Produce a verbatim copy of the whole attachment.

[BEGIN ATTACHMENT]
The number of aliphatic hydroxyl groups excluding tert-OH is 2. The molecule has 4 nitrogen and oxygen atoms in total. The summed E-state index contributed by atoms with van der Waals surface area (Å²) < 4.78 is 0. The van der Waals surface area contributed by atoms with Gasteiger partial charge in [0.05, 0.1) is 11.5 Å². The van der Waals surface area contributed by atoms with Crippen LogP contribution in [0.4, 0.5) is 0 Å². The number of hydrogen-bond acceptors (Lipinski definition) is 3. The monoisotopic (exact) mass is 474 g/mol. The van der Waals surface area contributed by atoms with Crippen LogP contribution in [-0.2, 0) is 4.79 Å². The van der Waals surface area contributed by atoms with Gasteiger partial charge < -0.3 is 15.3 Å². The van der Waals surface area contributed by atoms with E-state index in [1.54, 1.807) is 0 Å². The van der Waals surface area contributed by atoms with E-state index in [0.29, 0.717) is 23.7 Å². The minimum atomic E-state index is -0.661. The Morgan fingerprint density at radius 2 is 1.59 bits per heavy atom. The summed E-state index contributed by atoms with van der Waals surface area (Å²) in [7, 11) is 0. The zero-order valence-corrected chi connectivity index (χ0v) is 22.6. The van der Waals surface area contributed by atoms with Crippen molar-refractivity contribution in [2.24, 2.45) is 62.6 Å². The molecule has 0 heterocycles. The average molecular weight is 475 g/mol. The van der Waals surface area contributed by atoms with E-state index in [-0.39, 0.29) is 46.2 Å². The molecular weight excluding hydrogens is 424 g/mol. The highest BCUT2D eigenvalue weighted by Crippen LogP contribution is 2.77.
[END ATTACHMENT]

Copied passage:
The number of aliphatic hydroxyl groups excluding tert-OH is 2. The molecule has 4 nitrogen and oxygen atoms in total. The summed E-state index contributed by atoms with van der Waals surface area (Å²) < 4.78 is 0. The van der Waals surface area contributed by atoms with Gasteiger partial charge in [0.05, 0.1) is 11.5 Å². The van der Waals surface area contributed by atoms with Crippen LogP contribution in [0.4, 0.5) is 0 Å². The number of hydrogen-bond acceptors (Lipinski definition) is 3. The monoisotopic (exact) mass is 474 g/mol. The van der Waals surface area contributed by atoms with Crippen LogP contribution in [-0.2, 0) is 4.79 Å². The van der Waals surface area contributed by atoms with Gasteiger partial charge < -0.3 is 15.3 Å². The van der Waals surface area contributed by atoms with E-state index in [1.54, 1.807) is 0 Å². The van der Waals surface area contributed by atoms with E-state index in [0.29, 0.717) is 23.7 Å². The minimum atomic E-state index is -0.661. The Morgan fingerprint density at radius 2 is 1.59 bits per heavy atom. The summed E-state index contributed by atoms with van der Waals surface area (Å²) in [7, 11) is 0. The zero-order valence-corrected chi connectivity index (χ0v) is 22.6. The van der Waals surface area contributed by atoms with Crippen molar-refractivity contribution in [2.24, 2.45) is 62.6 Å². The molecule has 0 heterocycles. The average molecular weight is 475 g/mol. The van der Waals surface area contributed by atoms with E-state index in [-0.39, 0.29) is 46.2 Å². The molecular weight excluding hydrogens is 424 g/mol. The highest BCUT2D eigenvalue weighted by Crippen LogP contribution is 2.77.